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Immersions and embeddings

by Cincinnatus
Tags: embeddings, immersions
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Cincinnatus
#1
Sep23-07, 02:44 PM
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My professor recently defined immersions and embeddings in class, but he didn't really make any attempt to motivate these definitions. Now a few weeks later, after we've been using these concepts in class I'm still having trouble understanding what is *natural* about these definitions, what they *really mean* is still murky... I wonder if there's anyone here who can help me motivate these definitions?

Here's the actual definitions used:
Immersion: a function f from one manifold M to another N is an immersion if it's differential df_p, mapping from a tangent space T_pM to T_f(p)N is injective.

Embedding: An immersion is an embedding if it is 1-1 and it's inverse is continuous.
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Hurkyl
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Sep23-07, 02:46 PM
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Compare with the notion of a submanifold.
Cincinnatus
#3
Sep23-07, 03:16 PM
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Well Spivak's book says there are two kinds of submanifolds, immersed submanifolds (when the inclusion map is a immersion) and embedded submanifolds (when the inclusion map is an embedding). After thinking about it, embedded submanifolds seem to be in agreement with my previous notion of what a submanifold was. I'm still not really sure what an immersed submanifold is though...

Hurkyl
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Sep23-07, 03:46 PM
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Immersions and embeddings

Immersion is the local version of embedding: each point of the source has a neighborhood U such that if we restrict the immersion to U, we get an actual embedding.

An example of an immersion that is not an embedding is the map sending a circle to a figure-8 subset of the plane.
mathwonk
#5
Sep23-07, 06:13 PM
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an immersion is a local version of an embedding. to understand the global version, study the concept of proper mapping.
Cincinnatus
#6
Sep24-07, 08:47 AM
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hmm... I'm don't think I see how an immersion is a local version of an embedding. To me saying a property is "local" has always meant "true in a neighborhood of each point" rather than "true for the whole set". Is this not what you mean by local?
Cincinnatus
#7
Sep24-07, 07:10 PM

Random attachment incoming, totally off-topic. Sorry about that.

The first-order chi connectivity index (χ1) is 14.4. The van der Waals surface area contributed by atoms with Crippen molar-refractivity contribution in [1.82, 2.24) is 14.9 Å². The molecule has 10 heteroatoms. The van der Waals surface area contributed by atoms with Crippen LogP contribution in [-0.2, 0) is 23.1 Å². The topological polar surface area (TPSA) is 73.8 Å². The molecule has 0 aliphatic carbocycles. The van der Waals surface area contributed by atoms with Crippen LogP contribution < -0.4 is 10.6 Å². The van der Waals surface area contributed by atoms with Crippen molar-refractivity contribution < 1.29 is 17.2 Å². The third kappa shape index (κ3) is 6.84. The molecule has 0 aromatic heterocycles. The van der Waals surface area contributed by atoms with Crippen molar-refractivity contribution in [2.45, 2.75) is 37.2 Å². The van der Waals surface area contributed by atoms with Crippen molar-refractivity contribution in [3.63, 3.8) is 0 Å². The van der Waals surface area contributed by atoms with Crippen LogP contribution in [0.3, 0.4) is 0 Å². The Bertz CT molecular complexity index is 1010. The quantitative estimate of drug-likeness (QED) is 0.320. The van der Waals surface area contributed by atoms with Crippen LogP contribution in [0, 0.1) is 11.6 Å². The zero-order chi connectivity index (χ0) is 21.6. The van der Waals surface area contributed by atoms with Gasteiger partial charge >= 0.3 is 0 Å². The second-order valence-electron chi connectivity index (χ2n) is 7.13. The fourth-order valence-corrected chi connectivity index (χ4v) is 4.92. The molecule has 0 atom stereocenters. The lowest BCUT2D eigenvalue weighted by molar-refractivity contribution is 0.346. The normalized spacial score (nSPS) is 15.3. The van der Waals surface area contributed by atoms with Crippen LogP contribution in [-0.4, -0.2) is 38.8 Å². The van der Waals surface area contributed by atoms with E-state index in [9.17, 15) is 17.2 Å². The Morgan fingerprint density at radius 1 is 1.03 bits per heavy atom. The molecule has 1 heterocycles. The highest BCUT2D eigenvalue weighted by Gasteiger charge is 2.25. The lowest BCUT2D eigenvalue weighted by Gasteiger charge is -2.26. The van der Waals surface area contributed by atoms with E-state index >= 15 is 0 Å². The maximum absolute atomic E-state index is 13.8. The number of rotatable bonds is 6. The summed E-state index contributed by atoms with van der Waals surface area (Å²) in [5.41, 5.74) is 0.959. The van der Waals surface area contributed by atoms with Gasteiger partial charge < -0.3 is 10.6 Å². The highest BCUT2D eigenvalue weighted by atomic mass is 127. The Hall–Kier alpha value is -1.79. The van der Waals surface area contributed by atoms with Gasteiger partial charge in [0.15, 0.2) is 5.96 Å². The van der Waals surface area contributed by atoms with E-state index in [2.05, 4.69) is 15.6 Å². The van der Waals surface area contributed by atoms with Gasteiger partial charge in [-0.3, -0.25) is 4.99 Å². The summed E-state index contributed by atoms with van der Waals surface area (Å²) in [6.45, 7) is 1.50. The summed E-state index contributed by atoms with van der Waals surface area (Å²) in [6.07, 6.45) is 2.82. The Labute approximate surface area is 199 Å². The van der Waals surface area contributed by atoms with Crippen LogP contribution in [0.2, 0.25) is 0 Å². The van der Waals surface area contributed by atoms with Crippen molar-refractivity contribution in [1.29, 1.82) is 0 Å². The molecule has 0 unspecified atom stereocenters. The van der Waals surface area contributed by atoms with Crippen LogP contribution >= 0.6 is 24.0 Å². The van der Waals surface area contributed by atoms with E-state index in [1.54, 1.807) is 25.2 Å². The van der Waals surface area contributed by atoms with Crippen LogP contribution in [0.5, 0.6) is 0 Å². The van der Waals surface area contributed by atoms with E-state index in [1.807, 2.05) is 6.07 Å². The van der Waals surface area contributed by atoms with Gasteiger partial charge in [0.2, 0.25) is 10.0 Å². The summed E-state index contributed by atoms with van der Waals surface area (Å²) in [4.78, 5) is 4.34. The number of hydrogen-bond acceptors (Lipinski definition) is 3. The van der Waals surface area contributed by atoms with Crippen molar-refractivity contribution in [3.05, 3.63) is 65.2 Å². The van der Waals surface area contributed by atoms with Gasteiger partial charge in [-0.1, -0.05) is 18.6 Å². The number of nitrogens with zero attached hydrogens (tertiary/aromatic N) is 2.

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ohh, I understand now, my professor spent today's class discussing this.
mathwonk
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Sep24-07, 10:53 PM
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great!
wofsy
#9
Apr8-08, 03:10 PM
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An immersion allows one to study the geometry of a manifold, or its physics, in terms of the larger manifold into which it is immersed. For example a smooth curve immersed in space has a velocity and an acceleration (Physics) and curvature and torsion (geometry).

It its differential were not injective then it would have points of zero velocity which really OK but if it is kinked or broken will not have any physics or smooth geometry.

The best way not to lose any information is to require that the derivative be injective. This way the calculus of the manifold is completely preserved in the larger space.

Examples:

In geometry, a classical problem is whether a manifold with a given geometry or topology can be immersed or embedded in another manifold. For instance a classical result of Hilbert says that any compact surface in 3 space must have a point of positive curvature. So a flat torus can not be embedded (or immersed) in 3 space. However, it can be embedded in the sphere in 4 space.

A Klein bottle can be immersed in 3 space but not embedded. This is because a hypersurface of Euclidean space must be orientable - which the Klein bottle is not. However the Klein bottle can be embedded in 4 space. This shows that the problem of immersion and embedding are different in an interesting way.

The hyperbolic plane can not be immersed in 3 space but if you do not require smoothness of the mapping then it can (I think).

Any manifold is naturally embedded in its tangent bundle as the set of zero tangent vectors. This embedding contains information about the topology of the manifold such as its Euler characteristic.


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